Think of a situation you are currently encountering or have recently encountered that was out of your control and made you uncomfortable, upset, sad, or angry. As an obvious example during this time I will give the example of my business closing due to COVID-19.

Now say out loud, “Yes” and repeat the scenario. For me, it’s “Yes, my business has had to close due to the COVID-19 outbreak.”

Here’s the hard part…keeping it moving in a POSITIVE direction. Because to respond with a negative direction would indicate that you have NOT accepted the scenario and therefore, cannot move forward. See how many “Ands” you can come up with.

In my example, “YES, my business has had to close due to the COVID-19 outbreak AND

  1. I will think creatively to find ways to keep the business afloat during this time.
  2. I will offer support to the people who work with me.
  3. I will show concern toward the people around me.
  4. I will offer support within my field of expertise to help others during this time.
  5. I will allocate some of this time to plan for recovery so when we open, we are ready to hit the ground running.
  6. I will use part of this time to write articles and plan for speaking events.
  7. I will stay connected with friends and family so I don’t get too depressed from loneliness.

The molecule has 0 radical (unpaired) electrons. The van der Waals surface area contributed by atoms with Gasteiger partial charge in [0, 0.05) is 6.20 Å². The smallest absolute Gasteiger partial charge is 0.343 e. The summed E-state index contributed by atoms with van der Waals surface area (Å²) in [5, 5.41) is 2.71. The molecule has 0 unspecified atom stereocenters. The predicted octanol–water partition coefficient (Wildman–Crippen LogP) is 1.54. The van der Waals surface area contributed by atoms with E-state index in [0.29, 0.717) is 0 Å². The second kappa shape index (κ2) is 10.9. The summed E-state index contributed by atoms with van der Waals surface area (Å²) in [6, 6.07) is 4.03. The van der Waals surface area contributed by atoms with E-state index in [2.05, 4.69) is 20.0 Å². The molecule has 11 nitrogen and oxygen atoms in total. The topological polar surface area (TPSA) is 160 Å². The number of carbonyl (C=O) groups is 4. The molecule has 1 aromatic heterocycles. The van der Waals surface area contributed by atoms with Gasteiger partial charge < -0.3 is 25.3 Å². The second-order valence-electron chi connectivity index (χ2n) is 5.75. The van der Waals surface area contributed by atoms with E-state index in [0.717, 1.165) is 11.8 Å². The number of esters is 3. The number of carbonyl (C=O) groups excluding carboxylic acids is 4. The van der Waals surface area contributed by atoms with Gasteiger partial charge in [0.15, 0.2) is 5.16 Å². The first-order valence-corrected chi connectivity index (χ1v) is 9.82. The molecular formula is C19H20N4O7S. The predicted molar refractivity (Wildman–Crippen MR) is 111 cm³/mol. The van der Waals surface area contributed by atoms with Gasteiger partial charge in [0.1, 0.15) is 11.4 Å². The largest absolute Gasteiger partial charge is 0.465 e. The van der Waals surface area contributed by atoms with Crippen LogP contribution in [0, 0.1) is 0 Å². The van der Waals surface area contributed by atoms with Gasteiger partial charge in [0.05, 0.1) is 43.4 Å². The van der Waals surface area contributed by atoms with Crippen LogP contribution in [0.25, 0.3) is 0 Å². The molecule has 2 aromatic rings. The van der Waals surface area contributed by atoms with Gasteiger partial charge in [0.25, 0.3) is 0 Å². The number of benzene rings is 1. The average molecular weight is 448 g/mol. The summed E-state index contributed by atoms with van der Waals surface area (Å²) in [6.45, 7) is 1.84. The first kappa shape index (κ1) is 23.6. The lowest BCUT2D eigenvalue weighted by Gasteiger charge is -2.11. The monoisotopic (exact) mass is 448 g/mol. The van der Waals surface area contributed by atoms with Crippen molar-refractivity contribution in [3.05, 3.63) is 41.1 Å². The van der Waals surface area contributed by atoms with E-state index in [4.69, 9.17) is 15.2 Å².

8. I will research what is happening and educate myself so that I can make informed decisions surrounding my business and my own personal health.
  9. I will allow myself to occasionally have pity-parties and to feel sad because those things are completely normal parts of the human experience. At the same time, I will set a limit to how long I allow these emotions to invade my peace.
  10. I will work on meditation as this tends to be a neglected part of my self-care.
  11. I will use this time to really focus on eating healthy, life-sustaining meals.

You get the picture. I invite you to use this process, no matter how dire your situation. Please know that accepting your situation does NOT mean you don’t prepare for better. I truly believe that all change must begin with acceptance of where we are. I will give a few examples of horrible situations, hoping that if any of these are you, you may see a way through the grief and the pain into a better place. Please add your own “ands.”

Yes, my loved one has died and

  1. I will honor them by volunteering for _________ foundation.
  2. I will keep their memory alive by…
  3. I will make an appointment to speak with a grief counselor.

Yes, I am currently living in an abusive relationship and

  1. I know I deserve better.
  2. I know I am a good person regardless of what this person says to me.
  3. I will reach out to the appropriate people who can help me without putting me in more danger.

Yes, I have been given a fatal diagnosis and

  1. I will live the rest of my life in boldness.
  2. I will give my body the best nutrition I can.
  3. I will do some of the things I have always wanted to do.

My heart goes out to everyone dealing with the hard parts of life. And we all know that there are plenty of hard parts. My prayers and hopes for you are that you know you aren’t alone, you know you are loved, and you know that you matter. Accept where you are AND make plans to move forward, in a positive direction, feeling worthy enough to ask for help and humble enough to take it.

I would love to hear your stories.